Last Updated on 27th October 2019 by Sophie Nadeau
Alleged to be the place where Joan of Arc was burned at the stake, the location where Rollo the Viking is buried, not to mention one of the most important cities in Northern France: when it comes to Rouen, there’s certainly no shortage of history to be uncovered. Here’s a free and self-guided Rouen walking tour you’ll love to follow…
Practical tips and tricks to make the most of this Rouen walking tour
This walk is best attempted on a sunny day thanks to the number of outdoor things to see and do within the city! With this being said, if it is indeed raining during your stay then rest assured that there are plenty of cafés and shops en route where you can shelter from the rain, warm up with a delicious hot chocolate, or do a little boutique shopping.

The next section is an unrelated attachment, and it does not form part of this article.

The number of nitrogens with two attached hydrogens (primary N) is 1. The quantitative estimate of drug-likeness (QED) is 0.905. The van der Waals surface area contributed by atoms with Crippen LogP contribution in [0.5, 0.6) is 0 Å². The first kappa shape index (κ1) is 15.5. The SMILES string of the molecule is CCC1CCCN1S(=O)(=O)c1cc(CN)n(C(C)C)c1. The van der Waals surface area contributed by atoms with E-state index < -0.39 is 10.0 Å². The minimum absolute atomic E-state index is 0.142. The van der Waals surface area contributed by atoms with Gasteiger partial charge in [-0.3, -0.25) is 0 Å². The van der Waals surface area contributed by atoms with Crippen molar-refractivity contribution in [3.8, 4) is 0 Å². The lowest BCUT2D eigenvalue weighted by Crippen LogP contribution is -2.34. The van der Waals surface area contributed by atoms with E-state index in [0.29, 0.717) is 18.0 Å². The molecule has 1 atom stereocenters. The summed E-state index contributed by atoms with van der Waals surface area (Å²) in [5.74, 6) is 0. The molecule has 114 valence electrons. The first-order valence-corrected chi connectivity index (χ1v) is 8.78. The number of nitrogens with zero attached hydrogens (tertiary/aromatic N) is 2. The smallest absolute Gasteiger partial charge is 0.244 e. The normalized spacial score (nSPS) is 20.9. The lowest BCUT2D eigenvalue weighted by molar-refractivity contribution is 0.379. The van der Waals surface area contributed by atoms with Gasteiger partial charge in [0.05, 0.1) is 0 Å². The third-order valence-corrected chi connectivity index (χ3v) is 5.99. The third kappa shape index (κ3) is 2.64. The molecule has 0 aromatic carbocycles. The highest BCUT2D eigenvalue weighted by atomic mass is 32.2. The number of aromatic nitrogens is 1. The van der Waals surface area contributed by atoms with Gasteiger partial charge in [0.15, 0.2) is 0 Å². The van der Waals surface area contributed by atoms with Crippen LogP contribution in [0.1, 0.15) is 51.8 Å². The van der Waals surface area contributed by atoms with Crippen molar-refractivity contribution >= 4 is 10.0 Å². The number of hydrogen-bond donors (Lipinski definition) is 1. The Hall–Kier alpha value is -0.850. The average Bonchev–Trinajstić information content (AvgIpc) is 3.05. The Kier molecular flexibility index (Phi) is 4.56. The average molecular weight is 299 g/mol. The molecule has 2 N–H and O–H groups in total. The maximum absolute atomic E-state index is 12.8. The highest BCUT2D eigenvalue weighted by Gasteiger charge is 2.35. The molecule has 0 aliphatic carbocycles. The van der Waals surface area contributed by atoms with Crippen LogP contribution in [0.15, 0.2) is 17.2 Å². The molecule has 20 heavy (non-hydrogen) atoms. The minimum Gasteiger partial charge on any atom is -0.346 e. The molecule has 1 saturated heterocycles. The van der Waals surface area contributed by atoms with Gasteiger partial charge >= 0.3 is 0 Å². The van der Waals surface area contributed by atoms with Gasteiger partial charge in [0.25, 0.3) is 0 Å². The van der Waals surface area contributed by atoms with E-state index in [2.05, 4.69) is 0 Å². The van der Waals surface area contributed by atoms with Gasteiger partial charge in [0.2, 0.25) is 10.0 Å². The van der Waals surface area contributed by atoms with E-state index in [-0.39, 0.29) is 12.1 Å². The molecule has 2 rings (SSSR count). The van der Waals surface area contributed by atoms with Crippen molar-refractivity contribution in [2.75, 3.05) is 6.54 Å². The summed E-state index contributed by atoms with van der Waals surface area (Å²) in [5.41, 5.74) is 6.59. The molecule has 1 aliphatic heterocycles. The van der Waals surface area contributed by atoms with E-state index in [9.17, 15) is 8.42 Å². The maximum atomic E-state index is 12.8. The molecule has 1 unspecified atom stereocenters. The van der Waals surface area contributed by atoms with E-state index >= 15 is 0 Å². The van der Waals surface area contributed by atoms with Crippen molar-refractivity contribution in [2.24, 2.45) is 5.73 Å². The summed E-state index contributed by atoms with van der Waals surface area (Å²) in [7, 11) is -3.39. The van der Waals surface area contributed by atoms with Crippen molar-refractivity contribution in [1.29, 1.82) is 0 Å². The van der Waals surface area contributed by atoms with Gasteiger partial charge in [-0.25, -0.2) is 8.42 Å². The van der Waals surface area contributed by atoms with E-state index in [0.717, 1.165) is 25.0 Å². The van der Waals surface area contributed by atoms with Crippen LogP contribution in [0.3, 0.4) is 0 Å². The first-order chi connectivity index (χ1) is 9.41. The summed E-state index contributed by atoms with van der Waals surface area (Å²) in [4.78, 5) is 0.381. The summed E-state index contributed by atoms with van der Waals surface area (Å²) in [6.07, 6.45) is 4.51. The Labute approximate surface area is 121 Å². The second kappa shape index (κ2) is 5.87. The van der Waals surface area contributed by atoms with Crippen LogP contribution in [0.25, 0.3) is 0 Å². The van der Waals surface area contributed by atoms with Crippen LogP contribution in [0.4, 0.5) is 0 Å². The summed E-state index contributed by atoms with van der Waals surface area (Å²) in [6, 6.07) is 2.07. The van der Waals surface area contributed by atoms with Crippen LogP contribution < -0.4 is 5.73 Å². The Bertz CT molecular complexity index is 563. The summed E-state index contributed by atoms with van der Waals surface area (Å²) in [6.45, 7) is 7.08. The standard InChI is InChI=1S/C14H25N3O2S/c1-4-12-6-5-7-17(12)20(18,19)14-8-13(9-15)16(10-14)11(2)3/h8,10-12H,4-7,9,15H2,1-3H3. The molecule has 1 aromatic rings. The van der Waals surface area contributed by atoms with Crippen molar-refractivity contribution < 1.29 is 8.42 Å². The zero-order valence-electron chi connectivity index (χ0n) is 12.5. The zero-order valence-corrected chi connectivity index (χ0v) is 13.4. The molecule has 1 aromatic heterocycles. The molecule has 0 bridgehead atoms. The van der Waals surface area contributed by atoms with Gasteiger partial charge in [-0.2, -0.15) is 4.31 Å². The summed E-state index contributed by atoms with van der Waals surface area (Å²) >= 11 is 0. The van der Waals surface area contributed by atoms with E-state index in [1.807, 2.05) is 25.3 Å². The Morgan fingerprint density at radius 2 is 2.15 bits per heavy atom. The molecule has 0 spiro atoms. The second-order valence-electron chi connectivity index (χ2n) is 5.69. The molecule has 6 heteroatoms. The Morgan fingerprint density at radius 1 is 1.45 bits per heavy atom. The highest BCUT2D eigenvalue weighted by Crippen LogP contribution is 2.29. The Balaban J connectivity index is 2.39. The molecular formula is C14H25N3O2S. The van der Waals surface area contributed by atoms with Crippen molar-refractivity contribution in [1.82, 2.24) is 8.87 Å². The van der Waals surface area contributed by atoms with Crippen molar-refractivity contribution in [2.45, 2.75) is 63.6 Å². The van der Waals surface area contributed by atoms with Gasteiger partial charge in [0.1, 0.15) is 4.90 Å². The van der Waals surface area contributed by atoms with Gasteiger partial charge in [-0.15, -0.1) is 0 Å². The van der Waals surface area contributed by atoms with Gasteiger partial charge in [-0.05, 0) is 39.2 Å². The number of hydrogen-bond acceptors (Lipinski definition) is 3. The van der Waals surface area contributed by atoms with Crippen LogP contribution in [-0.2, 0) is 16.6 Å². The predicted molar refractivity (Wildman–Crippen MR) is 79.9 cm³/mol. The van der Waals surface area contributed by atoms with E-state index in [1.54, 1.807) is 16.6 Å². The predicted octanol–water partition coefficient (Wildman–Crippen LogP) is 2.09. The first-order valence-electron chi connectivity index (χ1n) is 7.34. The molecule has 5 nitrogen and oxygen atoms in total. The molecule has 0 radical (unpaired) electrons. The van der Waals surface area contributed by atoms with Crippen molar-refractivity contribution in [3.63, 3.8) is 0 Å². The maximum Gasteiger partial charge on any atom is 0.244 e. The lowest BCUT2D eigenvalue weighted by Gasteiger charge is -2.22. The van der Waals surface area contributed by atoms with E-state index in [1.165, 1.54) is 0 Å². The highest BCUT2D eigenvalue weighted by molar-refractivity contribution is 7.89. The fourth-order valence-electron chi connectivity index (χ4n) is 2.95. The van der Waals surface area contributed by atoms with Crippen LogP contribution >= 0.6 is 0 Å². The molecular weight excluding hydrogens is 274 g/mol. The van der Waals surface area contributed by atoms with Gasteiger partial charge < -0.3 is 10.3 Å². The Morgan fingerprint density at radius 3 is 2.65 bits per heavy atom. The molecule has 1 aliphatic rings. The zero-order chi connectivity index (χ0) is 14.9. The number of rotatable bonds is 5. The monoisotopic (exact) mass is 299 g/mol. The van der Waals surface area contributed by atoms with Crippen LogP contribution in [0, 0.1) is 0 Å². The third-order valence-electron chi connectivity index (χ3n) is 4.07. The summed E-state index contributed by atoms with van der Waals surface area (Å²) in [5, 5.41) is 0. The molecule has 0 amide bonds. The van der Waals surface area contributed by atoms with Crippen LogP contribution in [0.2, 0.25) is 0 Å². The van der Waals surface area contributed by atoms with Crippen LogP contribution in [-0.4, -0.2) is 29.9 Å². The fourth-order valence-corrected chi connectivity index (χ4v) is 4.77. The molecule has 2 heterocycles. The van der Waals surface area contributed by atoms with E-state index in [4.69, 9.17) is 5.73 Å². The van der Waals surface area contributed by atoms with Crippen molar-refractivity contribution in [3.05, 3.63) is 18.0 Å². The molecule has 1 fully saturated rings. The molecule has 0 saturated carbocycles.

Otherwise, it’s worth noting that like many European cities, there are several cobbled lanes across Rouen and so this isn’t the place to wear your high heels! As Rouen is the capital city of Normandy, you’ll soon discover that many people speak a great level of English. However, it’s only polite to learn a few words of the local language, in this case, French. Bring along a French phrasebook like this one to help you get by.
Walking time: 29 minutes
Distance covered: 2.2 km
Hôtel de Ville de Rouen
This walking tour begins in the very heart of the administrative side of the city, at the Hôtel de Ville, i.e. the town hall. Situated a little way outside of the historic city centre, the Hôtel de Ville is constructed after the Gothic style. Once upon a time, the town hall would have been located next to where the Gros Horloge is now to be found.